Thank you "Platinum Girl."

from a diamond boy

esk said...

Townleybomb wrote: Speaking of Virgos (which I don't know if I should, since what do I know about horiscopes), I've noticed that those who know about horiscopes tend not to like Virgos, since Virgos tend not to know about horiscopes. (Yes, I am a Virgo.)

You are not a typical Virgo then… it’s a rare Virgo that would misspell “horoscope” three times in one paragraph. See, I can appreciate the Virgos :)

Maxine Weiss said...

Oh, lookit the marble columns! I believe that curved/rounded decorative thingy beneath "Supreme Court" and frame is called a volute, (or is it a corbel?). The carved animals atop the marble columns....are those called gargoyles?

Lady is wearing a good skirt, but her nylons are too dark---looks odd. Women still can't wear slacks/trousers in court, eh?

Virgos are money counters. They aren't necessarily cheap, but they will nickel and dime ya.

They've got fabulous architecture. Love the balustrades leading up to the "Supreme Court". The vaulted- paneled ceiling colonnades. Side balconies.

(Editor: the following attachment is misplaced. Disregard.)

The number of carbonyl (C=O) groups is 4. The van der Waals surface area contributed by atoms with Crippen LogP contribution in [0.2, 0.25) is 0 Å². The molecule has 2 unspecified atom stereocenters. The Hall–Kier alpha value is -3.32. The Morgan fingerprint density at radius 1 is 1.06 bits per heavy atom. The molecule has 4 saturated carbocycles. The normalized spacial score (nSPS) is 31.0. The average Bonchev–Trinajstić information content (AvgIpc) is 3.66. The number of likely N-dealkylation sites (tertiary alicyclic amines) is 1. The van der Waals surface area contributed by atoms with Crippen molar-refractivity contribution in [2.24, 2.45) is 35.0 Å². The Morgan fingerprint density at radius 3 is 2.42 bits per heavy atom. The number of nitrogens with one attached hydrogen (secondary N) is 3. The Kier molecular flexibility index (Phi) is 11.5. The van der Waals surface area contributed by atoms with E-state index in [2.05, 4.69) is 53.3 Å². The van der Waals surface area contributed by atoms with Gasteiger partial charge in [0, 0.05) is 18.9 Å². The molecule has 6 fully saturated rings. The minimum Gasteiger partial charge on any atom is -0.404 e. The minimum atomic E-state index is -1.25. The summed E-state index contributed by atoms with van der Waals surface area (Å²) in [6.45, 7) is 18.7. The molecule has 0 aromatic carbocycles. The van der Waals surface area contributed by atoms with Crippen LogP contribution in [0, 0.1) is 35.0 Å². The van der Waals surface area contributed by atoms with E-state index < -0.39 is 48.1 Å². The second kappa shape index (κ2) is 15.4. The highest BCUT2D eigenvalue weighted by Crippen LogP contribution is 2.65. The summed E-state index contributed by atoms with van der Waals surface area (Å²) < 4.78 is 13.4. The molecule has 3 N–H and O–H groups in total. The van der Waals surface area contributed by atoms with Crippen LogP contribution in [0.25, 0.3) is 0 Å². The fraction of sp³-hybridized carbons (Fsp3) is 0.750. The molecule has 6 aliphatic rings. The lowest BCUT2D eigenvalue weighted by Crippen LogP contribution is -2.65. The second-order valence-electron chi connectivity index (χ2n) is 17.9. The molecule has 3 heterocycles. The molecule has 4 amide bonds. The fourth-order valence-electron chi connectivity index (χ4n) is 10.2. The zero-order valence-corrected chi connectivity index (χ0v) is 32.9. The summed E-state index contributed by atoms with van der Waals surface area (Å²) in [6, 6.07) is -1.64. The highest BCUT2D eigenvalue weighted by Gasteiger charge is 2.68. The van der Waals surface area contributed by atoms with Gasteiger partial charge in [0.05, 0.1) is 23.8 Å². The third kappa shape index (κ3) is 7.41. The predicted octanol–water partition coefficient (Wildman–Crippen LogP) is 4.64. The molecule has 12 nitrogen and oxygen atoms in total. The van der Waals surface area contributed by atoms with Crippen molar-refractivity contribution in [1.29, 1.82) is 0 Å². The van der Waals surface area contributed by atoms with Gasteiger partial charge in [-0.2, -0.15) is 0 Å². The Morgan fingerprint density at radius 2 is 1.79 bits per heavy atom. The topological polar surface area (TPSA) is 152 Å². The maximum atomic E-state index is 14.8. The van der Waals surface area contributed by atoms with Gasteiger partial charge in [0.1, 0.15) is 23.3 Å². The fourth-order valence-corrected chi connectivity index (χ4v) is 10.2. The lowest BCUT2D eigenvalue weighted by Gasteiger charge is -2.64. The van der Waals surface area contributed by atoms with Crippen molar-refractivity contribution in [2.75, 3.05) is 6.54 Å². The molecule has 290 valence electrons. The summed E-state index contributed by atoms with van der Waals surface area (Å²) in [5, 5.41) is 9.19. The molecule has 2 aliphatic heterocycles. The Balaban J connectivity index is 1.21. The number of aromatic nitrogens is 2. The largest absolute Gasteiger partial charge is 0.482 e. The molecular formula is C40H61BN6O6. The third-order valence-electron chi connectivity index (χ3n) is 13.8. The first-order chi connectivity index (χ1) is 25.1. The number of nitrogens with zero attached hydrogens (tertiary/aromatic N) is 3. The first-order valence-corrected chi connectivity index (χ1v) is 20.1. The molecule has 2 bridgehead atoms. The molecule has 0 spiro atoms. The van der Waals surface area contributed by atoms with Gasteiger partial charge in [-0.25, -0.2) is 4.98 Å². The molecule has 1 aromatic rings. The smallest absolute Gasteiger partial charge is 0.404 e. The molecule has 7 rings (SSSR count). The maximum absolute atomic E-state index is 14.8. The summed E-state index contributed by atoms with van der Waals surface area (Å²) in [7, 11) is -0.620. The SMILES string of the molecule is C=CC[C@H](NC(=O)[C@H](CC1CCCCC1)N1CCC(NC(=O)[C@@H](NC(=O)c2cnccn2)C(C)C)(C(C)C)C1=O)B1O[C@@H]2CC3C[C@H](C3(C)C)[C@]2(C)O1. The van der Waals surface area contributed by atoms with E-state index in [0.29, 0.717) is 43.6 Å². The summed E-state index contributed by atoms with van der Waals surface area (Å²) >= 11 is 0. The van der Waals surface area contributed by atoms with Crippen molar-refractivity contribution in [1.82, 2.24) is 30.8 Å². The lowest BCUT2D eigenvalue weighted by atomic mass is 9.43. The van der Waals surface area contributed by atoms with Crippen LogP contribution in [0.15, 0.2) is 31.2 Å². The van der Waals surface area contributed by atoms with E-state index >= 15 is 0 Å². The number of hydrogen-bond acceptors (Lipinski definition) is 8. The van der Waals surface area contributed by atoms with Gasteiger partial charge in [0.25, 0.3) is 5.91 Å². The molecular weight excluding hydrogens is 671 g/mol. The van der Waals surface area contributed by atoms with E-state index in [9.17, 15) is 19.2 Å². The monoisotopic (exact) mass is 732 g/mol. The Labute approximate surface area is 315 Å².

Very ornate. A little bit of Vegas in Wisconson. Why not?

Peace, Maxine

Eli Blake said...

Maxine,

Don't you know the reason women wear nylons is to make men drool? I'm firmly convinced that female lawyers believe that if they show off their legs then male jurors will be more disposed to take their side. And some men might at that (although I'd like to think I'm not one of them, but I'd be a liar if I said I didn't notice).

On the time topic, I live in a really confusing place. Here in Arizona, we are contrarian on the time change thing, and don't have daylight savings time. But the Navajo reservation is contrarian to the rest of Arizona, so they do have daylight savings time. But the Hopis (whose reservation is surrounded by the Navajo reservation) are contrarian towards the Navajos, so they don't observe Daylight Savings time.